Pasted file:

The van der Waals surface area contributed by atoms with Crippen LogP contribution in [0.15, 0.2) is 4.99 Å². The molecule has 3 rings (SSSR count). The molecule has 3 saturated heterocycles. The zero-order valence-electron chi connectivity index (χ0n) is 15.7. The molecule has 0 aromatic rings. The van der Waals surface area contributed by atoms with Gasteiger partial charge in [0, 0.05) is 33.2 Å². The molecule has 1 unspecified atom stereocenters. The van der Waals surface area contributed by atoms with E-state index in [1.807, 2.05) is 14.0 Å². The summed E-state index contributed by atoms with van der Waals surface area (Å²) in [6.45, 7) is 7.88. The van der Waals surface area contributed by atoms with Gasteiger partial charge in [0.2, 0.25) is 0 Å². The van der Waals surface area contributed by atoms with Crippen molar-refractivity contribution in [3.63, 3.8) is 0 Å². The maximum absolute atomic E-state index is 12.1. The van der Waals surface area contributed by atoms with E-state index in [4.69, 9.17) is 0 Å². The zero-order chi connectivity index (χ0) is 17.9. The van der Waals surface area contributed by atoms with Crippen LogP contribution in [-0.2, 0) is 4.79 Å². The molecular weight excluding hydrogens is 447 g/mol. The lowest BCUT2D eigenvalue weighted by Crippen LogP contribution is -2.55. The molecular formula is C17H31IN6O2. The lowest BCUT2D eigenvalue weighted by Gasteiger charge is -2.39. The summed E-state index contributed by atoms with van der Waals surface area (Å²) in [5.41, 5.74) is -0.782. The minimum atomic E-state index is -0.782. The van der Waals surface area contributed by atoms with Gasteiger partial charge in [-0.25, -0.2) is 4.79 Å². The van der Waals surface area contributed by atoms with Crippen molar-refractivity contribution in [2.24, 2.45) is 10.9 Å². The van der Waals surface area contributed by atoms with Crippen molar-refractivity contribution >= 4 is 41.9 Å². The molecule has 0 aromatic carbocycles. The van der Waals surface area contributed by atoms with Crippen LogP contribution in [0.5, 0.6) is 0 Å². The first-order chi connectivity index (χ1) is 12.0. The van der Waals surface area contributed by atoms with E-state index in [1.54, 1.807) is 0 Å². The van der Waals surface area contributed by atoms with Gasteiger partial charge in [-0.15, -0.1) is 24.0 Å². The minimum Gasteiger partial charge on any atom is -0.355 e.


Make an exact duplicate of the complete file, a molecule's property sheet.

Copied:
The van der Waals surface area contributed by atoms with Crippen LogP contribution in [0.15, 0.2) is 4.99 Å². The molecule has 3 rings (SSSR count). The molecule has 3 saturated heterocycles. The zero-order valence-electron chi connectivity index (χ0n) is 15.7. The molecule has 0 aromatic rings. The van der Waals surface area contributed by atoms with Gasteiger partial charge in [0, 0.05) is 33.2 Å². The molecule has 1 unspecified atom stereocenters. The van der Waals surface area contributed by atoms with E-state index in [1.807, 2.05) is 14.0 Å². The summed E-state index contributed by atoms with van der Waals surface area (Å²) in [6.45, 7) is 7.88. The van der Waals surface area contributed by atoms with Gasteiger partial charge in [0.2, 0.25) is 0 Å². The van der Waals surface area contributed by atoms with Crippen molar-refractivity contribution in [3.63, 3.8) is 0 Å². The maximum absolute atomic E-state index is 12.1. The van der Waals surface area contributed by atoms with E-state index in [4.69, 9.17) is 0 Å². The zero-order chi connectivity index (χ0) is 17.9. The van der Waals surface area contributed by atoms with Crippen LogP contribution in [-0.2, 0) is 4.79 Å². The molecular weight excluding hydrogens is 447 g/mol. The lowest BCUT2D eigenvalue weighted by Crippen LogP contribution is -2.55. The molecular formula is C17H31IN6O2. The lowest BCUT2D eigenvalue weighted by Gasteiger charge is -2.39. The summed E-state index contributed by atoms with van der Waals surface area (Å²) in [5.41, 5.74) is -0.782. The minimum atomic E-state index is -0.782. The van der Waals surface area contributed by atoms with Gasteiger partial charge in [-0.25, -0.2) is 4.79 Å². The van der Waals surface area contributed by atoms with Crippen molar-refractivity contribution in [2.24, 2.45) is 10.9 Å². The van der Waals surface area contributed by atoms with Crippen molar-refractivity contribution >= 4 is 41.9 Å². The molecule has 0 aromatic carbocycles. The van der Waals surface area contributed by atoms with Crippen LogP contribution in [0.5, 0.6) is 0 Å². The first-order chi connectivity index (χ1) is 12.0. The van der Waals surface area contributed by atoms with E-state index in [1.54, 1.807) is 0 Å². The van der Waals surface area contributed by atoms with Gasteiger partial charge in [-0.15, -0.1) is 24.0 Å². The minimum Gasteiger partial charge on any atom is -0.355 e.